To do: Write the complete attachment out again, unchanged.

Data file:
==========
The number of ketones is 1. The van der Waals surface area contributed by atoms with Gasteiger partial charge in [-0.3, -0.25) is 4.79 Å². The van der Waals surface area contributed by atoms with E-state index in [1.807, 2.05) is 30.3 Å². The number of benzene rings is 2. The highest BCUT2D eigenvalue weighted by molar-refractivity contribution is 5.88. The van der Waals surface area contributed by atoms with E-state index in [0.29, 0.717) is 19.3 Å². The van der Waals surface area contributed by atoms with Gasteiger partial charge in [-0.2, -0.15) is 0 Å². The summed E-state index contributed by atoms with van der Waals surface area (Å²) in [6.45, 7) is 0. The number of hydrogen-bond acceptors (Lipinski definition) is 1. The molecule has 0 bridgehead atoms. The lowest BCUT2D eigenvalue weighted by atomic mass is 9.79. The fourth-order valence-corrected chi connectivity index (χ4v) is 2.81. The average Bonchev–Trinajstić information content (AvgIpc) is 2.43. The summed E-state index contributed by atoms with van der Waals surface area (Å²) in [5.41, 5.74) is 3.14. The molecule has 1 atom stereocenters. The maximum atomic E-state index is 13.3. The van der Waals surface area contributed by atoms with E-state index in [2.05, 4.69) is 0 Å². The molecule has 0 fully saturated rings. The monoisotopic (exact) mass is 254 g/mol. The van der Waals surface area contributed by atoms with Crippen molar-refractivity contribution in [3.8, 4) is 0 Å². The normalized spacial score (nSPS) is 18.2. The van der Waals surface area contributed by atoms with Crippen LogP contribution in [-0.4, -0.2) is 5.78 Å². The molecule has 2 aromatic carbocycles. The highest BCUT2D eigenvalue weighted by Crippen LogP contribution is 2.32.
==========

The number of ketones is 1. The van der Waals surface area contributed by atoms with Gasteiger partial charge in [-0.3, -0.25) is 4.79 Å². The van der Waals surface area contributed by atoms with E-state index in [1.807, 2.05) is 30.3 Å². The number of benzene rings is 2. The highest BCUT2D eigenvalue weighted by molar-refractivity contribution is 5.88. The van der Waals surface area contributed by atoms with E-state index in [0.29, 0.717) is 19.3 Å². The van der Waals surface area contributed by atoms with Gasteiger partial charge in [-0.2, -0.15) is 0 Å². The summed E-state index contributed by atoms with van der Waals surface area (Å²) in [6.45, 7) is 0. The number of hydrogen-bond acceptors (Lipinski definition) is 1. The molecule has 0 bridgehead atoms. The lowest BCUT2D eigenvalue weighted by atomic mass is 9.79. The fourth-order valence-corrected chi connectivity index (χ4v) is 2.81. The average Bonchev–Trinajstić information content (AvgIpc) is 2.43. The summed E-state index contributed by atoms with van der Waals surface area (Å²) in [5.41, 5.74) is 3.14. The molecule has 1 atom stereocenters. The maximum atomic E-state index is 13.3. The van der Waals surface area contributed by atoms with E-state index in [2.05, 4.69) is 0 Å². The molecule has 0 fully saturated rings. The monoisotopic (exact) mass is 254 g/mol. The van der Waals surface area contributed by atoms with Crippen molar-refractivity contribution in [3.8, 4) is 0 Å². The normalized spacial score (nSPS) is 18.2. The van der Waals surface area contributed by atoms with Crippen LogP contribution in [-0.4, -0.2) is 5.78 Å². The molecule has 2 aromatic carbocycles. The highest BCUT2D eigenvalue weighted by Crippen LogP contribution is 2.32.